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Hundreds of star-forming nebulae discovered
Posted: 26 May 2010

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A new census of star-forming activity in the Milky Way has revealed over 400 new nebulae, with the potential for many thousands more lurking in the shadows of our Galaxy. The findings were revealed today at the 216th American Astronomical Society meeting in Miami, Florida.

An artist’s impression showing a) the fields of view that made up the H II region surveys, and b) how supernovae in the most abundant regions of star-formation are blowing gas up into the halo. Image: Bill Saxton/NRAO/AUI/NSF.

Using data acquired by the Very Large Array of radio telescopes in New Mexico, USA, and from the infrared Spitzer Space Telescope as part of GLIMPSE (Galactic Legacy Infrared mid-Plane Survey Extraordinaire, (find out more at:, a team led by Dr Thomas Bania of Boston University made a list of objects that were potentially star-forming regions of ionised hydrogen (H II) gas. To confirm that they were so, Bania’s team followed up with the Green Bank radio telescope in West Virginia and searched for the distinctive radio frequencies coming from a process known as recombination, where free electrons recombine with hydrogen nuclei (which are just protons). This would prove that the gas in the objects is the ionised variety typical of star-forming nebulae. Bania’s team found that 95 percent of the candidate objects – 448 in total – turned out to be areas of starbirth, concentrated either in the spiral arms or at the tips of the bar that runs through the centre of the Galaxy. Twenty-five nebulae were also found further from the galactic centre than the Sun, whereas previously only two had been known to exist at such a distance.

“This new census will allow us to study the structure of the Galaxy and how it has evolved chemically from all those materials cooked up in the interiors of stars,” adds Bania. The question is, how do these materials get mixed up into the interstellar medium across the Galaxy? Analysis of H II regions at the tip of the galactic bar may hold the answers, says Felix Lockman of the National Radio Astronomy Observatory (NRAO), who was also presenting his team’s results, based on the PhD thesis of his colleague Alyson Ford of the University of Michigan, today in Miami.

“Something I’ve been interested in for a long time is the thickness of the ‘atmosphere’ of the Milky Way,” says Dr Felix Lockman of the National Radio Astronomy Observatory, referring to the diffuse interstellar medium that extends through the galactic disc and out into the Galaxy’s halo. In previous years he had discovered that interstellar hydrogen extending up into the halo was not a diffuse cloud, but was broken up into discrete and very dense blobs containing hundreds of solar masses. How did they get up there? Why don’t they dissipate?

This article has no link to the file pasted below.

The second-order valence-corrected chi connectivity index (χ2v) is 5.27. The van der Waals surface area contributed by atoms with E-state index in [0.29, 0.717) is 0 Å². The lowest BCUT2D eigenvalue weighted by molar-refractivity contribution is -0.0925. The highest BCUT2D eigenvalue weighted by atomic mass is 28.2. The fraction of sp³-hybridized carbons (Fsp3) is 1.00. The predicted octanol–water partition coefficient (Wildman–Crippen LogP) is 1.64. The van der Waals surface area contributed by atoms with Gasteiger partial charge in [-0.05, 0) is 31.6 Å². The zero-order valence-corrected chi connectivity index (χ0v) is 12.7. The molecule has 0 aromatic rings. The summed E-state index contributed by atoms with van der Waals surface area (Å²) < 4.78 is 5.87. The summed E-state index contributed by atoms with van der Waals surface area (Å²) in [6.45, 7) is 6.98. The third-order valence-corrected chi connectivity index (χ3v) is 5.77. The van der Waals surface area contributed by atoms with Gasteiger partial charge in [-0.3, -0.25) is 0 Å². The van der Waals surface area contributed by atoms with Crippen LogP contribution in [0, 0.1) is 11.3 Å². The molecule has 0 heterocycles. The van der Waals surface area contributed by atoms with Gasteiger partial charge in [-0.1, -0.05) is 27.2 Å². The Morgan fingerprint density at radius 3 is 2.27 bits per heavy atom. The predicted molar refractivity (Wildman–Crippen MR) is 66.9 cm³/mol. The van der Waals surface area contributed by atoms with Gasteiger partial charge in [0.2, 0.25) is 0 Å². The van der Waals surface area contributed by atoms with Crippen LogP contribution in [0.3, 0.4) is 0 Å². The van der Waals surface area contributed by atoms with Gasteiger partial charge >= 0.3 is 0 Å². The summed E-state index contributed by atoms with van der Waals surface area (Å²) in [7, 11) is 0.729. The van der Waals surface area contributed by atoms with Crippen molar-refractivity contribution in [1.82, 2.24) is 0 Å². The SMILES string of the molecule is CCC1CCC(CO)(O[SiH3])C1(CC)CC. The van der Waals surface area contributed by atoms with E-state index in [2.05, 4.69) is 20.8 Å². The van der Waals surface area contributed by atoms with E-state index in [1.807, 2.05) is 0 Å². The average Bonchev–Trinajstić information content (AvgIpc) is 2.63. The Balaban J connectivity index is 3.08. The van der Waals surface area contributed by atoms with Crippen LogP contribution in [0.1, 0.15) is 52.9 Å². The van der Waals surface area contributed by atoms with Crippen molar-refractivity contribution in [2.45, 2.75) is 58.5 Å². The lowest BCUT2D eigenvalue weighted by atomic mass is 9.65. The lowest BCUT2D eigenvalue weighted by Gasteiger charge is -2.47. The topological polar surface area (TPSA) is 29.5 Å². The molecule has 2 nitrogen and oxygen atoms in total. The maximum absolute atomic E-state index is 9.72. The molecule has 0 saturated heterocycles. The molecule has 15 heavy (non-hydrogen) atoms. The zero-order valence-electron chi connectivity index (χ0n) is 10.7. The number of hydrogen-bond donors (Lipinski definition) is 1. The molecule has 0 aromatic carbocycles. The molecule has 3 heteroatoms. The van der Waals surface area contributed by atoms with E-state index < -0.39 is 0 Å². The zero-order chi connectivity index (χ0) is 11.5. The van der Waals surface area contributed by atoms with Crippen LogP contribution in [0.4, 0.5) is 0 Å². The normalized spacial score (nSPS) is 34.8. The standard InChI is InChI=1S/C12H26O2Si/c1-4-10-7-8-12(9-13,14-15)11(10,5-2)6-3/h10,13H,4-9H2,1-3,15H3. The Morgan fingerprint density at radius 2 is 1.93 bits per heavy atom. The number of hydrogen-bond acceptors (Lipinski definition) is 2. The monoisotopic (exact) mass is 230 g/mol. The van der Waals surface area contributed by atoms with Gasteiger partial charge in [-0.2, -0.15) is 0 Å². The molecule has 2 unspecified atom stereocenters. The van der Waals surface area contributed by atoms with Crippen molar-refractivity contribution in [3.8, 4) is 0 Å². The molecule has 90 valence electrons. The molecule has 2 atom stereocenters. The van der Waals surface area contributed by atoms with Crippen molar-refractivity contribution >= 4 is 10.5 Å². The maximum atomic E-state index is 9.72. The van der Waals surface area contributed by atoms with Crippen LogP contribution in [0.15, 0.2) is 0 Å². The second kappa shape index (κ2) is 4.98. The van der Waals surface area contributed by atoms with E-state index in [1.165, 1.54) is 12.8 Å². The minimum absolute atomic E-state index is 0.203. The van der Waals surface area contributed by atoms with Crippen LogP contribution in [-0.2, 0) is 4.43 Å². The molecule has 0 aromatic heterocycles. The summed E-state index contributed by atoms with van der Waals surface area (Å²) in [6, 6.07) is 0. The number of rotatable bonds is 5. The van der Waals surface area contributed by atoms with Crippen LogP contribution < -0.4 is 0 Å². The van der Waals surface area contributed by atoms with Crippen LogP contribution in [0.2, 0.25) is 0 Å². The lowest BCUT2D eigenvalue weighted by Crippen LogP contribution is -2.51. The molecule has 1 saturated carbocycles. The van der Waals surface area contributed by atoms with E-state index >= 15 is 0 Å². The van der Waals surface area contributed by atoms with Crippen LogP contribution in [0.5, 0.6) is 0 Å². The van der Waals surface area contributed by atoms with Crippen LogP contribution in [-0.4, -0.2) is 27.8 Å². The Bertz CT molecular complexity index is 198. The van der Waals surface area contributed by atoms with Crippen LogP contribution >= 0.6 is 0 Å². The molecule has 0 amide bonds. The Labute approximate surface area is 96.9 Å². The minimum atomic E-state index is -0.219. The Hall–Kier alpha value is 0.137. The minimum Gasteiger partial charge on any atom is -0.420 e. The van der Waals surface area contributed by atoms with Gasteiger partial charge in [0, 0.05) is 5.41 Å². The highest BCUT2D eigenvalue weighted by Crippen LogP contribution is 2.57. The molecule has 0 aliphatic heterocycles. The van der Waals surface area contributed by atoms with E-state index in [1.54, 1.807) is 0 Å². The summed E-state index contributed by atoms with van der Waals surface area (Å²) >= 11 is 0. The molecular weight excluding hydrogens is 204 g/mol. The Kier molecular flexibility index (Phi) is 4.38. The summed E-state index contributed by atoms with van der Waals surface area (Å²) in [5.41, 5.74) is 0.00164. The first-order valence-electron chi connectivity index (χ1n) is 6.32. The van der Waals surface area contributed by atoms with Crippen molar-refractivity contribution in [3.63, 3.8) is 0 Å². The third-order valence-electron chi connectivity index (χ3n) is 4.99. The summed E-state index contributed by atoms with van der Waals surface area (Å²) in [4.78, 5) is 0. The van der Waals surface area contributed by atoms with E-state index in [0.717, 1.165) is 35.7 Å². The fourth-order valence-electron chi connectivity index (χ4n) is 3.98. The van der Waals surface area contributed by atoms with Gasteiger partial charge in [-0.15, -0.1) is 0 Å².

A new Galactic All-Sky survey with the Parkes radio telescope in Australia found that many of these blobs, which measure in at around 600 solar masses each and span about 200 light years across, are above one of the tips of the galactic bar, whereas there are far fewer over the gaps between the spiral arms.

“They are sitting on top of enormous regions of star formation,” says Lockman. “Somehow the clouds in the halo reflect the underlying star-forming activity below.”

He postulates that ‘superbubbles’ blown into the interstellar gas by explosive supernovae in the star-forming regions sweep up the gas and transport it above the plane of the disc, like a supersonic lava lamp. Gradually these clouds, which contain all the debris and heavy elements (metals) spewed out by the supernovae, fall back onto the Milky Way’s disc. “We think this is how the metals get mixed into the disc,” says Lockman.

Past results had indicated that the rate of star formation in the Milky Way meant that on average between one and ten solar masses of gas is turned into new stars every year. Do all these newly discovered H II regions cause this figure to increase? Based on the density of the detected nebulae, the answer is not significantly. However, there is an important footnote to this. The surveys looked across only two small areas of the Galaxy, and extrapolating from their findings Bania estimates that there are between 2,000 and 25,000 H II nebulae in the Galaxy potentially detectable by the Green Bank telescope were they to expand their current survey. However, says Bania, this could just be the tip of the iceberg, and deeper surveys could turn up many more.

“Based on the observations it looks like there is a significant missing population of star-forming regions,” says Dr Loren Anderson of the Astrophysical Laboratory of Marseille, France, who also worked on the project. “We think there are three times as many than what we’ve found, but we can’t see them with the Green Bank telescope.” In any case, it would appear that the Milky Way Galaxy doesn’t have any plans to stop churning out new stars just yet.